Health care systems don’t want to interfere with facilities that require subsidization. Ribley’s centers stand on their own. In fact, Akron General LifeStyles made $12.4 million in 2010, according to its Club Industry Top 100 Clubs list form.

Next Page: New Members

“As tight as health care dollars are and the competition for capital with new expensive technology—MRIs, CT scans and other equipment that’s needed—clearly there is a case to be made for the financial success of these centers if organizations are moving forward with them because the competition is fierce for capital,” Ribley says. “So that says a lot in and of itself if we are on our fourth and other organizations are going down this path and developing centers. They are looking for ways to enhance the health of their community and do it in a way that doesn’t put a financial burden on the organization.”

Revenue is the easiest return to measure. Indirect returns are more difficult. Medical fitness centers often enhance the performance of the hospital’s ancillary services (physical therapy and cardiac rehab), and they can eat away at competitors’ market share. Hospitals with a medical fitness center set themselves apart from competitors who don’t have them because they position the hospital as a “health improvement company,” a concept pioneered by Riverside Health System in Newport News, VA, says Bob Stauble, chief development officer of Healthtrax Fitness & Wellness, a Hartford, CT-based company that owns and operates 17 medical fitness centers. This concept suggests that regardless of a person’s current level of health and fitness, the hospital can make that person healthier.

“If a wellness center can help eat away at a half percent of market share, it can send millions of dollars to the top line and a few percent of that to the bottom line,” Stauble says.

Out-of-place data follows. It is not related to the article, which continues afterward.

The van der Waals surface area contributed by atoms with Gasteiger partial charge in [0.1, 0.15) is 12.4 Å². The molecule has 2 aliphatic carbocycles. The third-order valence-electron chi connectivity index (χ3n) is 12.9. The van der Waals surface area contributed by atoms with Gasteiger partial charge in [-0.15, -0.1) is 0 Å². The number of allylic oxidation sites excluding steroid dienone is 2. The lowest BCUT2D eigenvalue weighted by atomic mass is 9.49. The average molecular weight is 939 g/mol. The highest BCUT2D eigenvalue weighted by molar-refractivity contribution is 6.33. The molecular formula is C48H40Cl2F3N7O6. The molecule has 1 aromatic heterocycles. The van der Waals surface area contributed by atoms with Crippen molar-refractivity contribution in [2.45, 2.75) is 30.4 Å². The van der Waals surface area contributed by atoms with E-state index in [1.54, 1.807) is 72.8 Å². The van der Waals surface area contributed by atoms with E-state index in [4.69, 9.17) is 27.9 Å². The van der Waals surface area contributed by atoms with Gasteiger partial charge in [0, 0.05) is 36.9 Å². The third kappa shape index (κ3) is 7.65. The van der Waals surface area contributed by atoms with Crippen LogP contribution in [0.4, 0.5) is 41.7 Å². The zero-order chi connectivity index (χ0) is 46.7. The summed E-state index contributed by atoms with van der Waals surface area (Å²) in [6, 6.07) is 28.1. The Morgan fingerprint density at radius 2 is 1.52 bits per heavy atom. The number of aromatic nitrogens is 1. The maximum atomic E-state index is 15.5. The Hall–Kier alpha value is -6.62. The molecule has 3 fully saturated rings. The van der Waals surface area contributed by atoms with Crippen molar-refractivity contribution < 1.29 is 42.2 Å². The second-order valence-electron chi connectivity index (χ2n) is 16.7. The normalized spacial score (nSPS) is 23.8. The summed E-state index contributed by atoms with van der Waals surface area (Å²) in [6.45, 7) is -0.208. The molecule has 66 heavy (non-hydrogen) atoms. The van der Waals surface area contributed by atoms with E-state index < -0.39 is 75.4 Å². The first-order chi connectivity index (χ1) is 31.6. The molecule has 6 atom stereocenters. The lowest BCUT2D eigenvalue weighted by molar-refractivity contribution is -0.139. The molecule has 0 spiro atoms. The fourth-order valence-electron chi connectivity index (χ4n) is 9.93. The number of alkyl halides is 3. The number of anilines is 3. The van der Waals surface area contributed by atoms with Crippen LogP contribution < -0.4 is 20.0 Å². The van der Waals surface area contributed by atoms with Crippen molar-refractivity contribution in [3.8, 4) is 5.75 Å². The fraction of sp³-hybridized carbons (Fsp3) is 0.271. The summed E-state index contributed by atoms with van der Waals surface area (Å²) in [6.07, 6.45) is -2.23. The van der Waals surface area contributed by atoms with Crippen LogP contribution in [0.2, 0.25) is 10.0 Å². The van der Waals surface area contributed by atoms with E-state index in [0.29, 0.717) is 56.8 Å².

Types of Members

Today, more hospital administrators realize that their medical fitness centers really are actually commercial health club businesses, which means they must put up $3 million or $4 million of extra capital and be well run so they can compete with other clubs and be profitable, Stauble says. For that to happen, they must do more than pull existing members from other clubs; they must pull in people who have never belonged to a fitness center or they are not doing what health care reform asks hospitals to do, which is to make their communities healthier.

“Let’s go up to people who don’t typically join health clubs and get them to change their eating, exercise and emotional well-being so they are less likely to get disease or injuries,” Stauble says.

More than 50 percent of medical fitness center members have never been a member of a commercial health club before, and many join through physician referral, Germano says. The population tends to be older, and many have some medical issue that brings them into the club.

However, that does not mean that only the old and rehabilitating are members. Reidy says that his Fitness and Wellness centers include members from 14 years old to 95 years old.

“Are these people going to be fanatics? Probably never,” Reidy says.

However at Fitness and Wellness, the members get the hand-holding, testing and evaluating that they need to get the health benefits they desire, he says. Attrition rates at the Fitness and Wellness locations range from 17 percent to 25 percent annually.

“There are a lot more people who trust a medical fitness center to be the first club they join,” McBride says. “They are people who might not be in the market otherwise.”

The Future

And reaching that market may be the most important and lasting effect of medical fitness centers, as the majority of commercial health clubs so far have not been able to do so.

“I see the hospital-based fitness and wellness industry growing very rapidly over the next 10 years,” Reidy says. “It is a segment that if put together right and having the right mission statement is something that will be around for a long time. I don’t see this being a fad or gimmicky.”

That growth should translate into growth for fitness facility management companies, who must guide hospitals in prevention efforts. It may also mean growth for individuals who work in the industry, as medical fitness centers will require staffs with degrees, Rhind says.

“This is an exciting time for the health and fitness industry,” Rhind says. “We’ve just made a scratch in the opportunity in health care and medical fitness center growth.”